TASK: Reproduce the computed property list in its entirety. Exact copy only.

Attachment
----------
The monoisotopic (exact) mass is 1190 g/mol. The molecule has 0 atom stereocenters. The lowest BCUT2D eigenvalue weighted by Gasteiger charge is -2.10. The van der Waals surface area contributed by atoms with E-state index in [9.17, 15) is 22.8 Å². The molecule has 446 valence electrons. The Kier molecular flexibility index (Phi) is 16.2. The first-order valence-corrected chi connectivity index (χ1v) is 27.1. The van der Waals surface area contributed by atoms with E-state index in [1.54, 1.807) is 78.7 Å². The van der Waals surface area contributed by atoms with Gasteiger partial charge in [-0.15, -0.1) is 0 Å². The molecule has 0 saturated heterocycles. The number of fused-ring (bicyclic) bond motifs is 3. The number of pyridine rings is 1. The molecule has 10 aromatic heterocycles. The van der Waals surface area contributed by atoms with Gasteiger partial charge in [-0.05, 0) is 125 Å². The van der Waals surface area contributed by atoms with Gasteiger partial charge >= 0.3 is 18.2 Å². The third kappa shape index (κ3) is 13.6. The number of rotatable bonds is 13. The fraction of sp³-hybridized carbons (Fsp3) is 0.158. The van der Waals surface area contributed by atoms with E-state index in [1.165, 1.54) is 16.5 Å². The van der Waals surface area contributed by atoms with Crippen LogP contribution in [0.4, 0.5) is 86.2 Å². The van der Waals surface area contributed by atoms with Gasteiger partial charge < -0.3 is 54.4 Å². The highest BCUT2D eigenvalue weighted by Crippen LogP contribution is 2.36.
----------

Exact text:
The monoisotopic (exact) mass is 1190 g/mol. The molecule has 0 atom stereocenters. The lowest BCUT2D eigenvalue weighted by Gasteiger charge is -2.10. The van der Waals surface area contributed by atoms with E-state index in [9.17, 15) is 22.8 Å². The molecule has 446 valence electrons. The Kier molecular flexibility index (Phi) is 16.2. The first-order valence-corrected chi connectivity index (χ1v) is 27.1. The van der Waals surface area contributed by atoms with E-state index in [1.54, 1.807) is 78.7 Å². The van der Waals surface area contributed by atoms with Gasteiger partial charge in [-0.15, -0.1) is 0 Å². The molecule has 0 saturated heterocycles. The number of fused-ring (bicyclic) bond motifs is 3. The number of pyridine rings is 1. The molecule has 10 aromatic heterocycles. The van der Waals surface area contributed by atoms with Gasteiger partial charge in [-0.05, 0) is 125 Å². The van der Waals surface area contributed by atoms with Gasteiger partial charge >= 0.3 is 18.2 Å². The third kappa shape index (κ3) is 13.6. The number of rotatable bonds is 13. The fraction of sp³-hybridized carbons (Fsp3) is 0.158. The van der Waals surface area contributed by atoms with E-state index in [1.165, 1.54) is 16.5 Å². The van der Waals surface area contributed by atoms with Crippen LogP contribution in [0.4, 0.5) is 86.2 Å². The van der Waals surface area contributed by atoms with Gasteiger partial charge < -0.3 is 54.4 Å². The highest BCUT2D eigenvalue weighted by Crippen LogP contribution is 2.36.